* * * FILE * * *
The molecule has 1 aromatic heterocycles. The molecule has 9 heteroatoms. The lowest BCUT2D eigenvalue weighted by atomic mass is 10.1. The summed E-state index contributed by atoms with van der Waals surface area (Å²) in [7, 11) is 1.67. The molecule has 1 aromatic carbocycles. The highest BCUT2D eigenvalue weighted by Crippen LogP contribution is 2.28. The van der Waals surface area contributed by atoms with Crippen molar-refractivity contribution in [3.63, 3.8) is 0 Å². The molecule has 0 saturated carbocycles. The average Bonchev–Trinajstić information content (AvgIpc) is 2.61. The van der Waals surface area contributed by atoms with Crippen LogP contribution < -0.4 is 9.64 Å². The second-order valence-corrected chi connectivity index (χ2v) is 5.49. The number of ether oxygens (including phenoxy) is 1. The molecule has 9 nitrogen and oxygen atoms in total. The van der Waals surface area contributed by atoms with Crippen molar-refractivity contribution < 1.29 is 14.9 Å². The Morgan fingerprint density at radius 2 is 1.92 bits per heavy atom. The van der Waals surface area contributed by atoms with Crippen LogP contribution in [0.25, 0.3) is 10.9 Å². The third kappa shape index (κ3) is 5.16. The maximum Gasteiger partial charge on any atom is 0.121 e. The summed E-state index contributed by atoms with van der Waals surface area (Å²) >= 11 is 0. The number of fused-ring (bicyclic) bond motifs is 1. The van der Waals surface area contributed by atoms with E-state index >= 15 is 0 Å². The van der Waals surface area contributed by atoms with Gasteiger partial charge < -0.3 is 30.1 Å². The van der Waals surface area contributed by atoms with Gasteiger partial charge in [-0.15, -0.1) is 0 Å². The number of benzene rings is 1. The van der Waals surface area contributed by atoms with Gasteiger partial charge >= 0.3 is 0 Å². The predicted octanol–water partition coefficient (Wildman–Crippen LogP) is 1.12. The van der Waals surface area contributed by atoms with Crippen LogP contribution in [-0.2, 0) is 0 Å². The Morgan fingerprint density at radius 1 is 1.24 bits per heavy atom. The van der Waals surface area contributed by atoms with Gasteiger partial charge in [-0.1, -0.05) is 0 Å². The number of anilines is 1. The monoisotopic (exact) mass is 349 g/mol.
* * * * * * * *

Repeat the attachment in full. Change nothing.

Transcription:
The molecule has 1 aromatic heterocycles. The molecule has 9 heteroatoms. The lowest BCUT2D eigenvalue weighted by atomic mass is 10.1. The summed E-state index contributed by atoms with van der Waals surface area (Å²) in [7, 11) is 1.67. The molecule has 1 aromatic carbocycles. The highest BCUT2D eigenvalue weighted by Crippen LogP contribution is 2.28. The van der Waals surface area contributed by atoms with Crippen molar-refractivity contribution in [3.63, 3.8) is 0 Å². The molecule has 0 saturated carbocycles. The average Bonchev–Trinajstić information content (AvgIpc) is 2.61. The van der Waals surface area contributed by atoms with Crippen LogP contribution < -0.4 is 9.64 Å². The second-order valence-corrected chi connectivity index (χ2v) is 5.49. The number of ether oxygens (including phenoxy) is 1. The molecule has 9 nitrogen and oxygen atoms in total. The van der Waals surface area contributed by atoms with Crippen molar-refractivity contribution < 1.29 is 14.9 Å². The Morgan fingerprint density at radius 2 is 1.92 bits per heavy atom. The van der Waals surface area contributed by atoms with Crippen LogP contribution in [0.25, 0.3) is 10.9 Å². The third kappa shape index (κ3) is 5.16. The maximum Gasteiger partial charge on any atom is 0.121 e. The summed E-state index contributed by atoms with van der Waals surface area (Å²) >= 11 is 0. The number of fused-ring (bicyclic) bond motifs is 1. The van der Waals surface area contributed by atoms with E-state index >= 15 is 0 Å². The van der Waals surface area contributed by atoms with Gasteiger partial charge < -0.3 is 30.1 Å². The van der Waals surface area contributed by atoms with Gasteiger partial charge in [-0.15, -0.1) is 0 Å². The number of benzene rings is 1. The van der Waals surface area contributed by atoms with Gasteiger partial charge >= 0.3 is 0 Å². The predicted octanol–water partition coefficient (Wildman–Crippen LogP) is 1.12. The van der Waals surface area contributed by atoms with Crippen LogP contribution in [-0.2, 0) is 0 Å². The Morgan fingerprint density at radius 1 is 1.24 bits per heavy atom. The van der Waals surface area contributed by atoms with Gasteiger partial charge in [-0.1, -0.05) is 0 Å². The number of anilines is 1. The monoisotopic (exact) mass is 349 g/mol.